A-26 Lady Liberty

A-26 Lady Liberty

US Specialty Insurance Company

This is the oldest flying Invader, the 130th one produced, being accepted in Aug, 1944, at Long Beach, CA. It was flown to Great Dunmow, England arriving 20 Sep, 1944. It was assigned to the 9th AF, 410th BG and began combat operations in early 1945. The 410th was initially assigned 4 A-26’s. Each squadron was given one acft. They were painted completely black and initially used as night interdiction aircraft ranging all over Germany.
Our aircraft is currently painted in 13th AF markings although this aircraft never saw service in Korea.
After WWII it was flown to Hobbs, NM and stored. After some refurbishment it was assigned to a USAF Reserve unit for three years. It was declared surplus and sold in 1958. After serving as a radio research aircraft for Texas Instruments in Dallas it was sold to Bill Dempsey in Kansas and used as a fire bomber. Tanker 105 was rarely flown and was eventually sold. It was later seized by DEA for drug running. It was purchased at auction and donated to the CAF. After some time with the Panhandle (Texas) Wing it was transferred to the Nevada wing in Las Vegas. After some restoration it was transferred to the A-26 Sponsorship Group and returned to flight status. In 1999 it was relocated to OKC. It has since been a regular on the airshow circuit. Currently it is the only operating A-26 in stock configuration with operable bomb bay doors.
The A-26 Invader (B-26 between 1948-1965) was a US twin-engined medium attack bomber built by Douglas during World War II that also saw service during several of the Cold War’s major conflicts. It served in the USAF in combat thru November 1969.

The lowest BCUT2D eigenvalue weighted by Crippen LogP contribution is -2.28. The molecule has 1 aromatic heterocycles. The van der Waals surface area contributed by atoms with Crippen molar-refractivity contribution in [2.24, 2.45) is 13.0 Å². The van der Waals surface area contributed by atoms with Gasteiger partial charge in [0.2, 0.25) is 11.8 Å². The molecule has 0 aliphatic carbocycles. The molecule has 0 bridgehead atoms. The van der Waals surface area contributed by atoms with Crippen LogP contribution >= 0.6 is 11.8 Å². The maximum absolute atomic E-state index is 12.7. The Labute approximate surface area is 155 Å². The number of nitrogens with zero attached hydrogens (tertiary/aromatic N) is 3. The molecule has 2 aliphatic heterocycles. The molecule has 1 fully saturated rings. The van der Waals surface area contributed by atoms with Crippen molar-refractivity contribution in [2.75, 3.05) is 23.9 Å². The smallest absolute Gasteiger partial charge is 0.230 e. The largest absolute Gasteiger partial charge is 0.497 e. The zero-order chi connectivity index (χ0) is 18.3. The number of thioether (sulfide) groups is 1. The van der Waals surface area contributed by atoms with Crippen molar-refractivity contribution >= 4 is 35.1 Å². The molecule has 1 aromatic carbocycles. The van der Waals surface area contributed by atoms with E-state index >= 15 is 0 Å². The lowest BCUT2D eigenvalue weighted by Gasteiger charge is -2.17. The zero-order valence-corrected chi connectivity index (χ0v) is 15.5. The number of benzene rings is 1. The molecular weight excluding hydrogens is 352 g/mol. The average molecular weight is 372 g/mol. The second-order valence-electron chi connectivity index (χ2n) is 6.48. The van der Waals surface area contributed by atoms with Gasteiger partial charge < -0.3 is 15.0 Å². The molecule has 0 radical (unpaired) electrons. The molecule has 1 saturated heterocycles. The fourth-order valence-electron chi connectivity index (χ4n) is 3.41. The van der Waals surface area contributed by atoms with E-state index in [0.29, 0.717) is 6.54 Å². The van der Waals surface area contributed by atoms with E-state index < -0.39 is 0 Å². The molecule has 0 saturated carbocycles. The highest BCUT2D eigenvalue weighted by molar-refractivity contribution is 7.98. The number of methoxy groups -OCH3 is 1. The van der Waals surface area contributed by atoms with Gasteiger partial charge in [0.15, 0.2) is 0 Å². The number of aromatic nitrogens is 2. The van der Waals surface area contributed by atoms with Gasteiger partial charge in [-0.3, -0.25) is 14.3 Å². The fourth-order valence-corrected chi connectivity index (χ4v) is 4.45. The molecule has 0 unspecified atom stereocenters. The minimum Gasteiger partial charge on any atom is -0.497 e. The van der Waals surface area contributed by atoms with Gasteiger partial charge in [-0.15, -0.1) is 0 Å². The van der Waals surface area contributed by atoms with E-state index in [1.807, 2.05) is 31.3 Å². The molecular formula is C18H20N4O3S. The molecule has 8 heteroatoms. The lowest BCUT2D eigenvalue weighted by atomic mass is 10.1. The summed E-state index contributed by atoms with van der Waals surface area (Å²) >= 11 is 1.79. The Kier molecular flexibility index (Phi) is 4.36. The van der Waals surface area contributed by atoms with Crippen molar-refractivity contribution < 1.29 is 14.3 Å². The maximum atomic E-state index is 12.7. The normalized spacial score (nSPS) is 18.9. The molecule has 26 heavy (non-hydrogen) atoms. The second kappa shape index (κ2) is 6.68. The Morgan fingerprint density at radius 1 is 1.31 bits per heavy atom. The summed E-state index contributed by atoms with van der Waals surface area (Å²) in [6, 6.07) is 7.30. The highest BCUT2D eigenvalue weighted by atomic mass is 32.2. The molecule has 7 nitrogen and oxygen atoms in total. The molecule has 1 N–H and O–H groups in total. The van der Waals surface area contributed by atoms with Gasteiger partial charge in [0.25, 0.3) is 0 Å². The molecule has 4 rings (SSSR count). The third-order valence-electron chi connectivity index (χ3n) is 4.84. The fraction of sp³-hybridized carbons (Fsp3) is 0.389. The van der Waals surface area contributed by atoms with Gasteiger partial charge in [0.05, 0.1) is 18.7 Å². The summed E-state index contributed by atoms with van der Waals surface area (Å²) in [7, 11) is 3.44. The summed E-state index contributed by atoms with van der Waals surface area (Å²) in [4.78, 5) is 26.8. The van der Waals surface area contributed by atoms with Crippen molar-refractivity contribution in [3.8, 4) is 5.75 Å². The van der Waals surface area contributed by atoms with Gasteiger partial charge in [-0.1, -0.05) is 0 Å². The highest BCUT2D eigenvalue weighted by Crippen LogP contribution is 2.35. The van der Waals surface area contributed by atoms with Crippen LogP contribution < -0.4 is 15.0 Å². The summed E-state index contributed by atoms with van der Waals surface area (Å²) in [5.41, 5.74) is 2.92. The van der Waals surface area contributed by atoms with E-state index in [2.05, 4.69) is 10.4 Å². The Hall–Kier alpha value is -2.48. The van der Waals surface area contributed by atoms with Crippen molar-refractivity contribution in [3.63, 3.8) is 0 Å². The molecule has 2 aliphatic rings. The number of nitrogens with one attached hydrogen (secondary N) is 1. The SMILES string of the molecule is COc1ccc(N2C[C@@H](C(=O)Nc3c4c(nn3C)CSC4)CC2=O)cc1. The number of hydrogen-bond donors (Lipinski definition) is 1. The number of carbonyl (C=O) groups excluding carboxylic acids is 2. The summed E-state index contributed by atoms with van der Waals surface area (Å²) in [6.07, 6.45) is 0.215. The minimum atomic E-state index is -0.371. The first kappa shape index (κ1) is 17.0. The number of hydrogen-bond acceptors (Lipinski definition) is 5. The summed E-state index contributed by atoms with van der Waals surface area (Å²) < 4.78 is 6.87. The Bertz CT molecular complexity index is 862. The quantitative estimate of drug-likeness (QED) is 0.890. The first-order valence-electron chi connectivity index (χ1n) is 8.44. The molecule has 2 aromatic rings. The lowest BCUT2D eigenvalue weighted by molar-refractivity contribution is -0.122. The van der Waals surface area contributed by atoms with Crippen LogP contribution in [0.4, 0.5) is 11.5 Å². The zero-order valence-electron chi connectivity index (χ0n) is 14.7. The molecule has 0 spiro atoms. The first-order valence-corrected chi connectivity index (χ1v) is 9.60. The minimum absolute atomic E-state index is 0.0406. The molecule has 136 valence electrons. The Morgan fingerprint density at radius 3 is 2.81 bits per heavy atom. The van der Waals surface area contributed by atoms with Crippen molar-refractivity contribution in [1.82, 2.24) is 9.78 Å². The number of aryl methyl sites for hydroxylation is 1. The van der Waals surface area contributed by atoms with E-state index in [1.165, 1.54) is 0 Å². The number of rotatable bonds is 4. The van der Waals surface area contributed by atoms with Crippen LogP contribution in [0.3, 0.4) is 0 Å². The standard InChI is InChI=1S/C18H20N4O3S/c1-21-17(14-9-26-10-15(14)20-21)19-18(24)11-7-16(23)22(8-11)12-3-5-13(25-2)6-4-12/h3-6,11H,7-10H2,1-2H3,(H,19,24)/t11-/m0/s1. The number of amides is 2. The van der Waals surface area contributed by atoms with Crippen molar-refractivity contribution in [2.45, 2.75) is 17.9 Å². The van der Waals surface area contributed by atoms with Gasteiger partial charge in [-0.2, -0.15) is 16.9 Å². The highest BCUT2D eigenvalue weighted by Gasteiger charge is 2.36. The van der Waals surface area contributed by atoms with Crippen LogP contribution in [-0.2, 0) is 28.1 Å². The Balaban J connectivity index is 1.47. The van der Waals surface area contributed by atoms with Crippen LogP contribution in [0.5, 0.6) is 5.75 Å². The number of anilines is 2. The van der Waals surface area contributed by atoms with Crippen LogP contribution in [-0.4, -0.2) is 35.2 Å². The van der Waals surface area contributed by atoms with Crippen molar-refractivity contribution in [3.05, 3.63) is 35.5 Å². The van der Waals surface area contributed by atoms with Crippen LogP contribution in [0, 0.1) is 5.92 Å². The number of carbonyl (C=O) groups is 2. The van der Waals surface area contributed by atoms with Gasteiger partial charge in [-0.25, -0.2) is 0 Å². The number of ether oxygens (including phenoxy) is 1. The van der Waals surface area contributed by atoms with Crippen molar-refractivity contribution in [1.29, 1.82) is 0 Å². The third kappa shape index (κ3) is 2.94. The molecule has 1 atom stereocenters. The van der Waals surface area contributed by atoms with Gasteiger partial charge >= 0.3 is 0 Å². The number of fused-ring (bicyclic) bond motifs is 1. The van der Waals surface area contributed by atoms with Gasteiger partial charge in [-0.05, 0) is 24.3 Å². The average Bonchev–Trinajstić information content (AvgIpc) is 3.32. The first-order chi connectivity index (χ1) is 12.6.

It was designed as a single-pilot aircraft and the first medium bomber to incorporate a laminar flow wing similar to the P-51 Mustang. This wing design coupled with the large engines resulted in the fastest medium bomber of WWII. The aircraft was designed by Edward Heinemann, Robert Donovan and Ted R. Smith.
The A-26 was built in two versions, the “B” had a “solid” nose, which normally housed six (or later eight) .50 cal guns, augmented by four underwing twin gun packs or six internal guns in the wings. The A-26C’s glass nose had two fixed .50 caliber guns a Norden bombsight. Later versions carried rockets and bombs under the wings. With 14 forward firing .50 cal guns and 6,000# of ordnance it was a fearsome attack acft. It has been referred to as the original A-10. A gunner was stationed in the rear compartment and operated the remotely controlled dorsal and ventral gun turrets.
The B-26 became a prolific participant in Korea. It carried out the first US bombing mission of the Korean War on 29 June 1950. B-26s were credited with destroying 38,500 vehicles, 406 locomotives, 3,700 rail cars & 7 enemy acft. It also completed the last US bombing mission of the war 24 minutes before the cease-fire went into effect on 27 Jun 1953.
The Invader also flew in USAF service in Vietnam thru Nov 1969 as a very effective ground attack acft.



Registration Number Date of Manufacture
N9682C Aug 1944
Aircraft Role Nickname
Fighter/Bomber Invader
Aircraft Type: Wingspan:
Douglas A-26B Invader 70 feet
Overall length: Empty weight:
50 feet 9 inches 22,370 pounds
Gross weight: Fuel capacity:
35,000 pounds 800 gallons
Oil capacity Engine type:
60 gallons Two 2000 hp Pratt & Whitney R2800-79 radial piston engines
Propeller type: Max Speed
Hamilton Standard 3 blade 365 mph
Rate of Climb Cruise Speed
2,100 fpm 270 mph
Service Ceiling Number of Crew
22,100 feet Single pilot,
Armament Bomb Load
Six 12.7 mm machine guns nose, two 12.7 mm machine guns turrets 6000 pounds
Number Built Number Surviving
2,523 40



A26_OSH-01aa llgfw1 1355194a



Restoration Images

jul19f DSC_0092a DSC_0747ca



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